Please use this identifier to cite or link to this item: https://doi.org/10.1093/geront/gnv153
Title: Aging in multi-ethnic Malaysia
Authors: Tey, Nai Peng
Siraj, Saedah Binti
Kamaruzzaman, Shahrul Bahyah Binti
Chin, Ai Vyrn
Tan, Maw Pin
Sinnappan, Glaret Shirley
Andre Matthias Mueller 
Keywords: Aging population
Bumiputera
Chinese
Ethnic groups
Health
Indians
Malays
Older adults
Aged
China
European Continental Ancestry Group
Humans
India
Malaysia
Middle Aged
Morbidity
Population Dynamics
Socioeconomic Factors
Urbanization
Aging
Asian Continental Ancestry Group
Ethnic Groups
Health Policy
Health Services for the Aged
Issue Date: 1-Jan-2016
Publisher: Gerontological Society of America
Source: Tey, Nai Peng, Siraj, Saedah Binti, Kamaruzzaman, Shahrul Bahyah Binti, Chin, Ai Vyrn, Tan, Maw Pin, Sinnappan, Glaret Shirley, Andre Matthias Mueller (2016-01-01). Aging in multi-ethnic Malaysia. Gerontologist 56 (4) : 603-609. ScholarBank@NUS Repository. https://doi.org/10.1093/geront/gnv153
Abstract: Multiethnic Malaysia provides a unique case study of divergence in population aging of different sociocultural subgroups within a country. Malaysia represents 3 major ethnicities in Asia-the Malay, Chinese, and Indian. The 3 ethnic groups are at different stages of population aging, as they have undergone demographic transition at different pace amidst rapid social and economic changes. Between 1991 and 2010, the Malaysian population aged 60 and over has more than doubled from about 1 million to 2.2 million, and this is projected to rise to about 7 million or 17.6% of the projected population of 40 million by 2040. In 2010, the aging index ranged from 22.8% among the Bumiputera (Malays and other indigenous groups), to 31.4% among the Indians and 55.0% among the Chinese. Population aging provides great challenges for Malaysia's social and economic development. The increasing prevalence of noncommunicable diseases in older adults, coupled with the erosion of the traditional family support system has increased demands on health care services with an overwhelming need for multidisciplinary and specialized geriatric care. Following the adoption of the National Policy for the Elderly in 1995, issues of population aging have gained increasing attention, especially among researchers. There is an urgent need to increase public awareness, develop infrastructure, as well as support action oriented research that will directly translate to comprehensive and cohesive social strategies, policies, and legislation to protect not just the current older Malaysians but the future of all Malaysians.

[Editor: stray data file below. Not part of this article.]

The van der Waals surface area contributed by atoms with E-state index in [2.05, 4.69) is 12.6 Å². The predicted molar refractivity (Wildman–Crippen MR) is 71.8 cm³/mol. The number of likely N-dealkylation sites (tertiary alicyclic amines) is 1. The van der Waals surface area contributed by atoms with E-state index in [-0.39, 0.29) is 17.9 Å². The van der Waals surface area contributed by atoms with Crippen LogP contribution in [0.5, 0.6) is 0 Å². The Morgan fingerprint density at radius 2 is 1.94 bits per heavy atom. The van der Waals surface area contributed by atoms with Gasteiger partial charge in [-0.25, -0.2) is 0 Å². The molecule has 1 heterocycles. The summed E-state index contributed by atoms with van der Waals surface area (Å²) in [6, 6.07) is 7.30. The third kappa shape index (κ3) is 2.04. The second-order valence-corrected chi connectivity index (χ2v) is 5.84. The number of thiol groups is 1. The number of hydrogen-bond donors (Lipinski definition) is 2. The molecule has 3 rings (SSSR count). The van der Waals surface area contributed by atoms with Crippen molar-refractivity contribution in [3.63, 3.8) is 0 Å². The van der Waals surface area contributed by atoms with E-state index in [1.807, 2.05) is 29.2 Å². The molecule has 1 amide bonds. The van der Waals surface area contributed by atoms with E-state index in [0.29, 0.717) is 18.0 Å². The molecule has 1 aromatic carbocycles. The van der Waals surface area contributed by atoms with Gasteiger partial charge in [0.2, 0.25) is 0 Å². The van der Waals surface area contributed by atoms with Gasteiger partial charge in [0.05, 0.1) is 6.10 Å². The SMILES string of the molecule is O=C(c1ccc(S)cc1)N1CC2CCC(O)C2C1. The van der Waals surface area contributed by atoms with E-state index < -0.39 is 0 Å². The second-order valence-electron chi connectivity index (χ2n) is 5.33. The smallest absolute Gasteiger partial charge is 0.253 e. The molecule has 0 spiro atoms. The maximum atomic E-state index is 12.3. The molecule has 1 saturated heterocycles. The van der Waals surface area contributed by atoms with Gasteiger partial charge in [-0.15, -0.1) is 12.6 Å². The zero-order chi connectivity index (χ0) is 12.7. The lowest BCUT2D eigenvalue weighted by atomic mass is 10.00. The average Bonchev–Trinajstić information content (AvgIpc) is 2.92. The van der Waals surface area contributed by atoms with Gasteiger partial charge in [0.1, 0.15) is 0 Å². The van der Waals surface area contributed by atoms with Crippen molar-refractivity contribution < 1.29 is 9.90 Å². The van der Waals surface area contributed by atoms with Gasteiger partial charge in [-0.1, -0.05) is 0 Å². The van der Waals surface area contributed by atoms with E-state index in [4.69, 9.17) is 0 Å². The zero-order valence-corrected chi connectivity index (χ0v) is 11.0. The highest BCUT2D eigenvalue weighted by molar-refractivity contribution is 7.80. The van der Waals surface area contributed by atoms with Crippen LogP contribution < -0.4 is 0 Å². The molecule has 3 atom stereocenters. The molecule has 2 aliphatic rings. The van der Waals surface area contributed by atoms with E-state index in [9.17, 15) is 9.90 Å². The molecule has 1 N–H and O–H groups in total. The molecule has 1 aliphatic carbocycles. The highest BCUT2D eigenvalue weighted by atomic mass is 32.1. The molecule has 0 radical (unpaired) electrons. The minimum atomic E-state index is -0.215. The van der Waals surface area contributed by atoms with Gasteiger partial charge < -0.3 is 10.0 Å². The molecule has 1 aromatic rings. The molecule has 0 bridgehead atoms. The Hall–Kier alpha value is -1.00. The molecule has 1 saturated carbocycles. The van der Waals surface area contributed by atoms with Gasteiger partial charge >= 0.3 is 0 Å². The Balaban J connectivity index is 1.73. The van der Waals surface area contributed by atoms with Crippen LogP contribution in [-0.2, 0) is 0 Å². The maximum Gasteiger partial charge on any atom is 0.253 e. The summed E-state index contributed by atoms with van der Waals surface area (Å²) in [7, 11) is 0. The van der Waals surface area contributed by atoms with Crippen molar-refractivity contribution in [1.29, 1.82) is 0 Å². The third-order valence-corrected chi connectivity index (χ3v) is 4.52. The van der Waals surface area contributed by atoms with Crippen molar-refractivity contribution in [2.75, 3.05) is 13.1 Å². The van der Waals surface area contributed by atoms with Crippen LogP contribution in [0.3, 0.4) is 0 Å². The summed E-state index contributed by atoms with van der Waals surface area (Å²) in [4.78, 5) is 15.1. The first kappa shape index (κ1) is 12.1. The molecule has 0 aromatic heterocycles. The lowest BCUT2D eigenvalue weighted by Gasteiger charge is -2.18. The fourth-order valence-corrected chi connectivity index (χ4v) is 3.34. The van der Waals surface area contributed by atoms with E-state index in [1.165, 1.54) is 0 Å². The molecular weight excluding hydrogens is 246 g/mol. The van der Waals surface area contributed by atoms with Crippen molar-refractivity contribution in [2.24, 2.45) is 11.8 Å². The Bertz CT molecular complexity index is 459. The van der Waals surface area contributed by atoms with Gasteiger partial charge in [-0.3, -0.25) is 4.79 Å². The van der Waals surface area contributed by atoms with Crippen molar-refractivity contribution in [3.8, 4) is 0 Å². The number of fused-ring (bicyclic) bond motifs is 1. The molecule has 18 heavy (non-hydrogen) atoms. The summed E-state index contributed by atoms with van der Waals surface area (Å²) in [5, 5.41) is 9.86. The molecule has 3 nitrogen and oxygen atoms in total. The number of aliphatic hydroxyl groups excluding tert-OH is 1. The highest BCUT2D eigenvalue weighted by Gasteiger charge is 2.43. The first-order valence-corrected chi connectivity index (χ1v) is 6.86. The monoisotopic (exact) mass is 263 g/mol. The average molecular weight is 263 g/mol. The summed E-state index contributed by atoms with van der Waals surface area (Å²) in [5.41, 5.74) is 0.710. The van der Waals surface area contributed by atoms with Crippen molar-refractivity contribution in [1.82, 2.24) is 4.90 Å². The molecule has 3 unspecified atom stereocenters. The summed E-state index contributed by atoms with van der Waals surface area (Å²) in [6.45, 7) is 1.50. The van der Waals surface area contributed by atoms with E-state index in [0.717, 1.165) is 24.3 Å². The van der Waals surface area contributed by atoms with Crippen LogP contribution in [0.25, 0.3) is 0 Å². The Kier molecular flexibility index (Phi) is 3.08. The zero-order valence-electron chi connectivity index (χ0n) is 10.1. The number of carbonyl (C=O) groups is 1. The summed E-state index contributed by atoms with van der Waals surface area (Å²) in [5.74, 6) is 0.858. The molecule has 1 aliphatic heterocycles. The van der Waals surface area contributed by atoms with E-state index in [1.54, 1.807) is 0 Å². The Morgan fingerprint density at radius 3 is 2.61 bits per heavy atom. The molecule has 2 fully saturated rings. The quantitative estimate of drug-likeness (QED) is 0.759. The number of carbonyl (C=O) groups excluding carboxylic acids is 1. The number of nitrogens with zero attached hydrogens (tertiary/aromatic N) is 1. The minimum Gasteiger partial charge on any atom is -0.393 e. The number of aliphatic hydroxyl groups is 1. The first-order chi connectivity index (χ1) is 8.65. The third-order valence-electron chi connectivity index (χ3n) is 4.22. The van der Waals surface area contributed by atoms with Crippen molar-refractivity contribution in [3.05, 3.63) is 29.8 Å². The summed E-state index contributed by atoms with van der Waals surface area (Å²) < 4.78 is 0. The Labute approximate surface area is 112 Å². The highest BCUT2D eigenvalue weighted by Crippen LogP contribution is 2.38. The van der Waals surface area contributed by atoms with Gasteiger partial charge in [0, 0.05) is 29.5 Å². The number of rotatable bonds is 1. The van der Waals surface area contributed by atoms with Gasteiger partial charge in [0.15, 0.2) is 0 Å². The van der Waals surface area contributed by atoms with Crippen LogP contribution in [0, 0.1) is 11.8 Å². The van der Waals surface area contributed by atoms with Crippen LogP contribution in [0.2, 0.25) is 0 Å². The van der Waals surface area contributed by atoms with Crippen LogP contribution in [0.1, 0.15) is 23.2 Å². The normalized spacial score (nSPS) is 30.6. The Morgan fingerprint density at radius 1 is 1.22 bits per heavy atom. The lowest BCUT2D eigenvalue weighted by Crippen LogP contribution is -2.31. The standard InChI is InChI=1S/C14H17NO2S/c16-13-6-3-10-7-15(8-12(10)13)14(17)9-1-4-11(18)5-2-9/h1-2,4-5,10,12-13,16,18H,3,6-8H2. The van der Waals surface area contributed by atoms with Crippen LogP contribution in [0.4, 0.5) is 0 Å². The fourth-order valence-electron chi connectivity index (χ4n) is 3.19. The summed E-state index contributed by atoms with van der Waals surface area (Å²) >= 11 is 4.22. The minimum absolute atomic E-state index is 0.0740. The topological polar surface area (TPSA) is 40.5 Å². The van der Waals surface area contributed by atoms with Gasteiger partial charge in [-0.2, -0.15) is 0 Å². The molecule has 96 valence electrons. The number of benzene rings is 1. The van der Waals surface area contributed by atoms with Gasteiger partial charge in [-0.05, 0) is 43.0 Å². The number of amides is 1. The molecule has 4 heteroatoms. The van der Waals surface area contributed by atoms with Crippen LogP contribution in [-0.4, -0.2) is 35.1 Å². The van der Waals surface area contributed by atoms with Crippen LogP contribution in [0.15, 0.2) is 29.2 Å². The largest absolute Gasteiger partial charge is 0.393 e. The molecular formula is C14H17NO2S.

Source Title: Gerontologist
URI: http://scholarbank.nus.edu.sg/handle/10635/137350
ISSN: 00169013
DOI: 10.1093/geront/gnv153
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